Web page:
Childrearing

Parents Leaving Kids Unsupervised At Sketchy Indoor Play Centers

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Whenever I’m with my children at one of those germ-infested, indoor play centers – the ones where hordes of snotty-nosed  kids run around like wild animals and every 90 seconds there’s a meltdown – I close my eyes and fantasize about leaving my kids there, if only for an hour or two. I’d grab a latte and read the paper in total silence (or, better yet, sit in my car and play Words With Friends). But then reality hits and I go back to being Mother Of The Year – shrieking, tantrums and all.

Not so for some parents, who really do leave their children unsupervised while they go shopping or run errands or, in some cases, head to work. According to a Herald Sun investigation, these parents – based in Victoria, Australia – are sneaking off and leaving their kids unattended for hours. It’s a disturbing trend that has police, social services and play-center staff concerned.

“I would say one in five parents try to sneak off,” Docklands Monkey Mania center supervisor Lesley Salazar told the Herald Sun. Police can confirm this. They told the paper they’ve been called in by at least four centers because children were left alone for several hours. One of them, a 2-year-old boy, managed to wander off after being left unsupervised by his mother for more than two hours (thankfully, a neighboring car wash attendant returned him to the center).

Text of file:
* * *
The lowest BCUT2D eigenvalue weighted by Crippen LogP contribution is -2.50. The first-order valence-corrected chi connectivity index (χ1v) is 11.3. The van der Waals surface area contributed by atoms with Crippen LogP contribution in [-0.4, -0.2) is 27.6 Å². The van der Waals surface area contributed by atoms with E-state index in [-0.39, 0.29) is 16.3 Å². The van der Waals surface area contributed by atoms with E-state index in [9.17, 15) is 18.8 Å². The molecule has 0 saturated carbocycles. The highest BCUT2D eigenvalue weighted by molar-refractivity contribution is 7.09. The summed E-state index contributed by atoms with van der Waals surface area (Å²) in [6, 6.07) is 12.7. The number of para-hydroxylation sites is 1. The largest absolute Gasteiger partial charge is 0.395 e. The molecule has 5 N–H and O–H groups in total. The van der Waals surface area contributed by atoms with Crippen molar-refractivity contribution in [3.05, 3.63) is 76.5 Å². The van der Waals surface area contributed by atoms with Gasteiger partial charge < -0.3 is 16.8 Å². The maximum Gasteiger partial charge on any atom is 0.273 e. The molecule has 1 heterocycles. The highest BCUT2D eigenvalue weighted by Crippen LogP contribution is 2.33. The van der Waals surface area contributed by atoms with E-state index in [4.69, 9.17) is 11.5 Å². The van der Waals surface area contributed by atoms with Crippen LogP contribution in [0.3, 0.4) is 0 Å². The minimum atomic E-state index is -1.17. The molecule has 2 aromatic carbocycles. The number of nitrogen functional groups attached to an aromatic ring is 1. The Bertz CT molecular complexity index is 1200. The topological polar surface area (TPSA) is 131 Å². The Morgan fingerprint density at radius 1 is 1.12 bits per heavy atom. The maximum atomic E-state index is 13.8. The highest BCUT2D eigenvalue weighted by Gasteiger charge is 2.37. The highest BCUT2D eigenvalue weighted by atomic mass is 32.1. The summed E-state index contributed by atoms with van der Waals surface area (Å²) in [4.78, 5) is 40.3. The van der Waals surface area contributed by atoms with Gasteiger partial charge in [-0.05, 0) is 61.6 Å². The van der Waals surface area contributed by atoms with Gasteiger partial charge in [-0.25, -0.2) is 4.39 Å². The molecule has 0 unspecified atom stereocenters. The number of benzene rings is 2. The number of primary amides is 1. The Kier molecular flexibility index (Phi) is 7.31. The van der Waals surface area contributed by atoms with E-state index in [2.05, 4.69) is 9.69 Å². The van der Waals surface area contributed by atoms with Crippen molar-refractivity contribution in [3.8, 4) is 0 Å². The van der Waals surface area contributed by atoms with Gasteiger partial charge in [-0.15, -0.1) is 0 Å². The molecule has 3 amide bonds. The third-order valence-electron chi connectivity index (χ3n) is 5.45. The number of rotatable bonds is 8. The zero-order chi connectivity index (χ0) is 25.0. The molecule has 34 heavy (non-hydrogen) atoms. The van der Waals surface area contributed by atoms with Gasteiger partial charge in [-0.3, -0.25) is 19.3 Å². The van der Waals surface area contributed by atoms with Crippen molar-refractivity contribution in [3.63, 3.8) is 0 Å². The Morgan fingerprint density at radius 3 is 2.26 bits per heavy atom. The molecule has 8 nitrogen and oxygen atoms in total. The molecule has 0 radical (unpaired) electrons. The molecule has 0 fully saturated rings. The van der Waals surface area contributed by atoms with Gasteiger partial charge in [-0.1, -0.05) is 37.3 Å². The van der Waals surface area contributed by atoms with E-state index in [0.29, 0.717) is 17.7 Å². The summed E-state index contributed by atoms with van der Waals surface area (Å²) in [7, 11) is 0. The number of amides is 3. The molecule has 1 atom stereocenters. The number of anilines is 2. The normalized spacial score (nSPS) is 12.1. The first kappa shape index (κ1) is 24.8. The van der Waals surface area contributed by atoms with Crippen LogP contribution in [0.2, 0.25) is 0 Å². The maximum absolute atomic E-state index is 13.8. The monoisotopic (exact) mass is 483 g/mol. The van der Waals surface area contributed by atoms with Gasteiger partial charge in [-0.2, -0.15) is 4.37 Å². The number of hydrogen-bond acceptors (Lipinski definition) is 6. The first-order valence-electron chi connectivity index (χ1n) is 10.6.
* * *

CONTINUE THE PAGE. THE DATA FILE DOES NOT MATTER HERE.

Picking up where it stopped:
To be clear, we’re not talking about daycare centers here. We’re referring to indoor play centers, where parents are expected to stay with their children and keep an eye on them (to put it into perspective, it would kind of be like leaving your child alone at Chuck E. Cheese). It’s getting so bad that many centers told the Sun they’ve had to monitor entries and exits to stop parents from leaving without children. (Can you imagine?)

Of course, they’re putting their children’s safety at risk, and it’s also a big liability issue for the play centers. One center worker said she’s seen parents leave their children there with the expectation that they’ll walk home on their own (she personally drove one them home herself).

What’s sad, beyond the obvious, is that some parents are using play centers as an alternative to daycare. According to Community Childcare spokesperson Barbara Romeril, the phenomenon is proof that parents are struggling to find suitable and affordable care for their young children.

(Photo: Ryan McVay)